Number 5 I got to watch four Oriole baseball games in person—two in Baltimore, one in Texas, and one in Kansas City.  The O’s won three of them!  And getting to watch them with some of my family, well, that made it even sweeter. My son, grandson, and I went to Baltimore and stopped by D.C. on the way.  I even got the serendipitous blessing of seeing two old friends I once pastored at the Orioles v. Royals game in Kansas City.  That was kind of funny really.  I was in my seat at the game, checking my phone, when I saw a Facebook post from a young man I watched grow up when I was pastor of his church in the KC area.  Knowing I'm an Oriole fan, he posted, "I wish John McCallum was here to watch the Orioles play the Royals."  I quickly commented on his post, "Your wish is granted.  I'm in section 114."  He then commented, "Stand up, turn around, and look into the Stadium Club above you."  I did and there were Dennis and B.J.  We were able to chat a little before the game began.  That's pretty cool.

Number 4 I was able to follow on Facebook our church’s mission trips to Japan and to Arlington.  They did such a great job of keeping us updated that I almost felt like I was there.  And God used those trips in great ways.  And along a similar line, I got to briefly share my love for Jesus with a Pakistani Muslim taxi-driver in Baltimore.

Number 3 I completed my sermon schedule for the rest of the year.  It’s always easier to prepare sermons when you have some idea where you’re going.  The Lord helped me get those ideas.  And I was able to work on that without having to take phone calls and make visits and deal with emergencies that might have cropped out had I been “on the job.”  Whether these sermons will be any good remains to be seen, but it’s good to have direction anyway.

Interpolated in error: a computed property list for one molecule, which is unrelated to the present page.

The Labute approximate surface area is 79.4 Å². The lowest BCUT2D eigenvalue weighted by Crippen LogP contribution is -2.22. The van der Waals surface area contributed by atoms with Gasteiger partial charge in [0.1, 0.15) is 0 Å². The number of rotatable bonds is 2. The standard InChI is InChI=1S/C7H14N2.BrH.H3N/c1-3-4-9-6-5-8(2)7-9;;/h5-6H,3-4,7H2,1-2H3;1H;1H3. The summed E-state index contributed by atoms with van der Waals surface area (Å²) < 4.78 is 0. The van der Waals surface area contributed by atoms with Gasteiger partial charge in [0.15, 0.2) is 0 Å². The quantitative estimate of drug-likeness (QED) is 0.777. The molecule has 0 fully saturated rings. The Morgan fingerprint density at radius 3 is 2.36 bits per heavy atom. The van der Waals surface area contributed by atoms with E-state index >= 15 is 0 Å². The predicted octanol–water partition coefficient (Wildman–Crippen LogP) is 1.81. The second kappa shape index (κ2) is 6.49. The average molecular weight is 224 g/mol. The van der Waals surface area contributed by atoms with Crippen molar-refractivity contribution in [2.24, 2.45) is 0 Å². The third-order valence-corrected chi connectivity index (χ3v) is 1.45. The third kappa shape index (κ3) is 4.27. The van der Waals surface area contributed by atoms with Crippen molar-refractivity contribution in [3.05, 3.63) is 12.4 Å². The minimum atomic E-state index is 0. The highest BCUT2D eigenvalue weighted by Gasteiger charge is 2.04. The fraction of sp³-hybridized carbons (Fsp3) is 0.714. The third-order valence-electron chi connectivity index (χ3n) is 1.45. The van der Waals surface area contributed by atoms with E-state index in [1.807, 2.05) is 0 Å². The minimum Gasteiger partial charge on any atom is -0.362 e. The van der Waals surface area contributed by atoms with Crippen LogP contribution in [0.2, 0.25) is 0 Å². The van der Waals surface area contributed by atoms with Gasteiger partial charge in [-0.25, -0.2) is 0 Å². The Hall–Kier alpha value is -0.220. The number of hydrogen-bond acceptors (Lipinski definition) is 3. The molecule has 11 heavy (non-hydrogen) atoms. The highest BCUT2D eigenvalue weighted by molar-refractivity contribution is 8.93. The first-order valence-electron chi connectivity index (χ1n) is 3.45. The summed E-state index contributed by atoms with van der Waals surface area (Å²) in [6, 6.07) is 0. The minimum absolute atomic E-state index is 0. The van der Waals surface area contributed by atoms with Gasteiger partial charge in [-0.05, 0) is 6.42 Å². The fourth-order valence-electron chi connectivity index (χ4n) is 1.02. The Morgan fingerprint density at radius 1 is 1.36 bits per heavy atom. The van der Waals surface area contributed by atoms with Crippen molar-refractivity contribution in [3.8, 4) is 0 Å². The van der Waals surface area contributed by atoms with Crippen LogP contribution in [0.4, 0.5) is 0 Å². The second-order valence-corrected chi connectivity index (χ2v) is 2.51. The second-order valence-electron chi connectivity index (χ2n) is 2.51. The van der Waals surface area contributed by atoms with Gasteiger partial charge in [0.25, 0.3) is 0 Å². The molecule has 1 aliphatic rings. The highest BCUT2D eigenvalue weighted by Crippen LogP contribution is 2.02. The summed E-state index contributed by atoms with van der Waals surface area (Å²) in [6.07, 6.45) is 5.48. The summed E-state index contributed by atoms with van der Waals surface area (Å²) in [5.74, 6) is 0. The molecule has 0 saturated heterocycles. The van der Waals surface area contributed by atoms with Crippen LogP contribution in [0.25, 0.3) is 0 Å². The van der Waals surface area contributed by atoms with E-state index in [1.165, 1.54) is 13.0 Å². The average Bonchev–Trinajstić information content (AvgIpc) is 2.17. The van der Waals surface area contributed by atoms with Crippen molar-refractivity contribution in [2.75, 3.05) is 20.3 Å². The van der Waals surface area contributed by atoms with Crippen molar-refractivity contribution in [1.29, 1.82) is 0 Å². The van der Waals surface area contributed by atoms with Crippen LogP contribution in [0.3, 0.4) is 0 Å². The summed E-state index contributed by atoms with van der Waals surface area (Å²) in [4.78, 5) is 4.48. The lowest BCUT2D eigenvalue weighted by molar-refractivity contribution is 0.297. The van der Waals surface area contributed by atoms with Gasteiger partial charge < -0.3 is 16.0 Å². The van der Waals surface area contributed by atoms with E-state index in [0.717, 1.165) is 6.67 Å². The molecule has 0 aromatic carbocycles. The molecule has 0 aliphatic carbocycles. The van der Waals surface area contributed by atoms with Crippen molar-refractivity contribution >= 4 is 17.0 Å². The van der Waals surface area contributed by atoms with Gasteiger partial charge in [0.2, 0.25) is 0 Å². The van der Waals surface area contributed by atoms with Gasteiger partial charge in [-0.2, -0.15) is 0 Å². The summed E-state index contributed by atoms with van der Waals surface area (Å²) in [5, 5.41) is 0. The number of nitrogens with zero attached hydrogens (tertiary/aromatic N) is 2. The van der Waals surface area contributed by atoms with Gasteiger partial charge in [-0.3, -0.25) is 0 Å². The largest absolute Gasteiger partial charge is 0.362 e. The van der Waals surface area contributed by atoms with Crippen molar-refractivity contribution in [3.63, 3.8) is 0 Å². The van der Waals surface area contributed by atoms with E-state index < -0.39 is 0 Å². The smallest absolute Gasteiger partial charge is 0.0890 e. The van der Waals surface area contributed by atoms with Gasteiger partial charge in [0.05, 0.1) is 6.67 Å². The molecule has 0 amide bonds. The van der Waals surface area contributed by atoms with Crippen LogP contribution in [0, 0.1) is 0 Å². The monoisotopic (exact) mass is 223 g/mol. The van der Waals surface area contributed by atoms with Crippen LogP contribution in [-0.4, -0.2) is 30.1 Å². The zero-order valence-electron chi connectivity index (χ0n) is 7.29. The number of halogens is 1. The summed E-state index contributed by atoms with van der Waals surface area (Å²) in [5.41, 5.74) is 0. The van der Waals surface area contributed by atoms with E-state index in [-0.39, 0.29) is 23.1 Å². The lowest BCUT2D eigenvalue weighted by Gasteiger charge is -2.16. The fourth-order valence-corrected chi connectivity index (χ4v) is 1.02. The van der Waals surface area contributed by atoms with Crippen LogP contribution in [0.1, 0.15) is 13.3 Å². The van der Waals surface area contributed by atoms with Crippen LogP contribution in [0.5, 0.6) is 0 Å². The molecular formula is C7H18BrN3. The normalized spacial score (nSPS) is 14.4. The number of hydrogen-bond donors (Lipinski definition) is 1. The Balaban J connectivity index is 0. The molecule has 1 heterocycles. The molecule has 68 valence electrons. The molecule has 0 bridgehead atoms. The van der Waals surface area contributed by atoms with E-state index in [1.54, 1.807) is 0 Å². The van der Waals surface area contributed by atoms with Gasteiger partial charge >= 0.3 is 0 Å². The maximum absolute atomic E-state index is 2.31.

Number 2 I got to spend quality time with my whole family.  I’m blessed to get to see my son and his family fairly often, but I only see my daughter and her family two or three times a year.  It was good to spend a few days with her, her husband, and their three kids, deep in the heart of Texas.

And the number 1 blessing of my month off – I got to come back to work today.  Yes, I’m grateful to have a job.  But I’m just as grateful to be ready to come back to work.  I had a month off a couple of years ago, and I wasn’t ready to come back to work when it was over.  I was in a burnout phase that didn’t get better with time away.  The fact that I’ve been ready to come back to work for the last week tells me I’m in pretty good shape emotionally and spiritually. 

So, thank you, Lord.  And thank you, First Baptist Church, for the gift of this time.  I do not take it for granted.  And this is my prayer for all of you who read these words: May any time off you get be as blessed as mine!

Monday, July 15, 2013

Hey Pastor, It Doesn't Come Back Empty After All